A story enwrapped in a thick, Baghdad-on-the-Thames atmosphere of the long-gone London of John Dickson Carr and Christopher Fowler. Plague doctors from the 17th century are seen prowling the streets, a corpse is whisked away from under the nose of a police constable and a man dematerializes halfway down a corridor, but the main attraction is the battle-of-wits between a famous playwright and an actor. One of Halter's best performances.   

Le mystère de la chambre jaune (The Mystery of the Yellow Room, 1907) by Gaston Leroux

One of the earliest and perhaps most important of all locked room novels, whose problem of the brutal attack on Mrs. Stangerson in a locked room inspired future grandmasters of the grandest game in the world – like John Dickson Carr and G.K. Chesterton. 

Bloodhounds (1996) by Peter Lovesey

The locked room mystery novel for the locked room reader and detective fans in general, because the characters in this book are fans and collectors of all kind of mysteries. They constantly being discussed and Inspector Diamond has to figure out how one of them gets himself murdered, while being in a locked houseboat.

Killer's Wedge (1959) by Ed McBain

The squad room of the 87th Precinct becomes the scene of a tense hostage situation, but the cop the hostage taker is after, Steve Carella, is looking into the supposed suicide of a business tycoon. It's snappy police-thriller with a tradition locked room mystery and it was just fun to have Carella playing detective, while his colleagues were in mortal danger.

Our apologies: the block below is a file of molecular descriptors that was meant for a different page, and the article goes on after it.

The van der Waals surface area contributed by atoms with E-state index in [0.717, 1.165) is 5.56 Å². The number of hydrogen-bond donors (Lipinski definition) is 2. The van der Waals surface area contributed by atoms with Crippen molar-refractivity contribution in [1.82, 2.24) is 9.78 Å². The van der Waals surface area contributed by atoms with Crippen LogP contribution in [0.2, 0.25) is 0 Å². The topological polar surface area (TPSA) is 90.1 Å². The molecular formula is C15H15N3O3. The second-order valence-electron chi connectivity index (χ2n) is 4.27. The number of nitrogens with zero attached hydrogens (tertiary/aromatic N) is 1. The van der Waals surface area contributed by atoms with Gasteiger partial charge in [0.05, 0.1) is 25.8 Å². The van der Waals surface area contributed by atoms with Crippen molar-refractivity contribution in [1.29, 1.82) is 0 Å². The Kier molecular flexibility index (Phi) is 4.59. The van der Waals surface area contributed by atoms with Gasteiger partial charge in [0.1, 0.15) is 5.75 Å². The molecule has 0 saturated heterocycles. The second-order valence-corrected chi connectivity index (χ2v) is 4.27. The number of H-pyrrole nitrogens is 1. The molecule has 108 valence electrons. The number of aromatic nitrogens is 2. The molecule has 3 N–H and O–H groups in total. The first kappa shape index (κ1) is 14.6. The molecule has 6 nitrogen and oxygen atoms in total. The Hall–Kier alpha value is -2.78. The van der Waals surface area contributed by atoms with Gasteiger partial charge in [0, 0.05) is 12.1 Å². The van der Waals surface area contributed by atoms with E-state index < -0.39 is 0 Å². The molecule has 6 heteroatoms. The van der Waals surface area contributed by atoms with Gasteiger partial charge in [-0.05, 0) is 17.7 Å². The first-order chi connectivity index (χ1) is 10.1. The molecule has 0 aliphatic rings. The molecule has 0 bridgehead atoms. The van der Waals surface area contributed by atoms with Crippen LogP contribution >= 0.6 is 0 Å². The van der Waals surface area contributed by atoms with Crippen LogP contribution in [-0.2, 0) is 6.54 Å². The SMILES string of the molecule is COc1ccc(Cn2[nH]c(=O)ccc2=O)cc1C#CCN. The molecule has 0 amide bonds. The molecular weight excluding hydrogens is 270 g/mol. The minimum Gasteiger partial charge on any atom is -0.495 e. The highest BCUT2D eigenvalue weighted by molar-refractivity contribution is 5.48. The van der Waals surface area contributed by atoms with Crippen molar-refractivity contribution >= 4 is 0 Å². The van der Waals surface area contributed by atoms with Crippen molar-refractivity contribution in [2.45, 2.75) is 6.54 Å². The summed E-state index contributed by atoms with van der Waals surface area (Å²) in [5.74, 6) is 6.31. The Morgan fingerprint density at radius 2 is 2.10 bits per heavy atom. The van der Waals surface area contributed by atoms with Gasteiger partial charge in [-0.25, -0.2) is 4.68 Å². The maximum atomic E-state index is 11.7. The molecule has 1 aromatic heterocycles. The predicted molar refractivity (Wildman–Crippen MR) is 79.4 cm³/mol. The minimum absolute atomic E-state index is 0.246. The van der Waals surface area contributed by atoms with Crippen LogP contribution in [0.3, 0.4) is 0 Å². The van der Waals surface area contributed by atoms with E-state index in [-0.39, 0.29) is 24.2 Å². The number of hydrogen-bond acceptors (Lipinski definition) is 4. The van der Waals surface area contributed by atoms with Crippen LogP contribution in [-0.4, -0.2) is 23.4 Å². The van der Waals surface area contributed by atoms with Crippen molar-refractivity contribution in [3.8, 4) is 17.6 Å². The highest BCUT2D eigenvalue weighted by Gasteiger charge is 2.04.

Mr. Splitfoot (1968) by Helen McCloy

Two unruly, but likeable, teenagers pull a malicious prank on the neglectful adults by invoking a local legend, however, they seem to have gotten a response and reawakened the inhospitable guest room in the home – which has unsavory reputation of snuffing the life out of its lonely occupants. I really, really enjoyed this one.

The Blushing Monkey (1953) by Roman McDougald

A very unusual take on the problem of the locked room: the question here's not how someone managed to escape from a hermitically sealed environment, but why a mortally wounded man refused to escape from unlocked room and his attacker. A second murder gives a more traditional scenario for the locked room, when a man gets his throat cut in a sealed bathroom. 

The Tree of Death (1983) by Marcia Muller